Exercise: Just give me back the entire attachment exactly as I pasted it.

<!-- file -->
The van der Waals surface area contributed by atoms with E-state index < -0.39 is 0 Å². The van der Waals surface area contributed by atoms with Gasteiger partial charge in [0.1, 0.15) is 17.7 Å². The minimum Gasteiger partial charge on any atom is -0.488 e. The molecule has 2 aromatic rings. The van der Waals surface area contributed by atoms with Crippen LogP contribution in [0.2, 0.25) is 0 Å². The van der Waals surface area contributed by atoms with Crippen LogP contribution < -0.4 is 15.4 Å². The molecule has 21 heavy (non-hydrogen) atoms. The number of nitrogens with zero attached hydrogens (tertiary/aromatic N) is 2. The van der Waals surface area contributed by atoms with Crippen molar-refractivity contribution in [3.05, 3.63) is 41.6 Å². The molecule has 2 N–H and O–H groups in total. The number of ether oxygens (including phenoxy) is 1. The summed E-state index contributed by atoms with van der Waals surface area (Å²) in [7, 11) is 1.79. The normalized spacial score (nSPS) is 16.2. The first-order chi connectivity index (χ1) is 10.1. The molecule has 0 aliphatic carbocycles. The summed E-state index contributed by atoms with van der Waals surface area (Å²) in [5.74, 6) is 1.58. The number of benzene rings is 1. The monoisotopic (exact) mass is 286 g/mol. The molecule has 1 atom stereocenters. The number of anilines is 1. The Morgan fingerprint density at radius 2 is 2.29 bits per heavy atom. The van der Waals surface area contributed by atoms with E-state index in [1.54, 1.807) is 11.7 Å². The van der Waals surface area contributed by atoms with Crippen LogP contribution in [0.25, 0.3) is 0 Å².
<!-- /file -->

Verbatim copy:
The van der Waals surface area contributed by atoms with E-state index < -0.39 is 0 Å². The van der Waals surface area contributed by atoms with Gasteiger partial charge in [0.1, 0.15) is 17.7 Å². The minimum Gasteiger partial charge on any atom is -0.488 e. The molecule has 2 aromatic rings. The van der Waals surface area contributed by atoms with Crippen LogP contribution in [0.2, 0.25) is 0 Å². The van der Waals surface area contributed by atoms with Crippen LogP contribution < -0.4 is 15.4 Å². The molecule has 21 heavy (non-hydrogen) atoms. The number of nitrogens with zero attached hydrogens (tertiary/aromatic N) is 2. The van der Waals surface area contributed by atoms with Crippen molar-refractivity contribution in [3.05, 3.63) is 41.6 Å². The molecule has 2 N–H and O–H groups in total. The number of ether oxygens (including phenoxy) is 1. The summed E-state index contributed by atoms with van der Waals surface area (Å²) in [7, 11) is 1.79. The normalized spacial score (nSPS) is 16.2. The first-order chi connectivity index (χ1) is 10.1. The molecule has 0 aliphatic carbocycles. The summed E-state index contributed by atoms with van der Waals surface area (Å²) in [5.74, 6) is 1.58. The number of benzene rings is 1. The monoisotopic (exact) mass is 286 g/mol. The molecule has 1 atom stereocenters. The number of anilines is 1. The Morgan fingerprint density at radius 2 is 2.29 bits per heavy atom. The van der Waals surface area contributed by atoms with E-state index in [1.54, 1.807) is 11.7 Å². The van der Waals surface area contributed by atoms with Crippen LogP contribution in [0.25, 0.3) is 0 Å².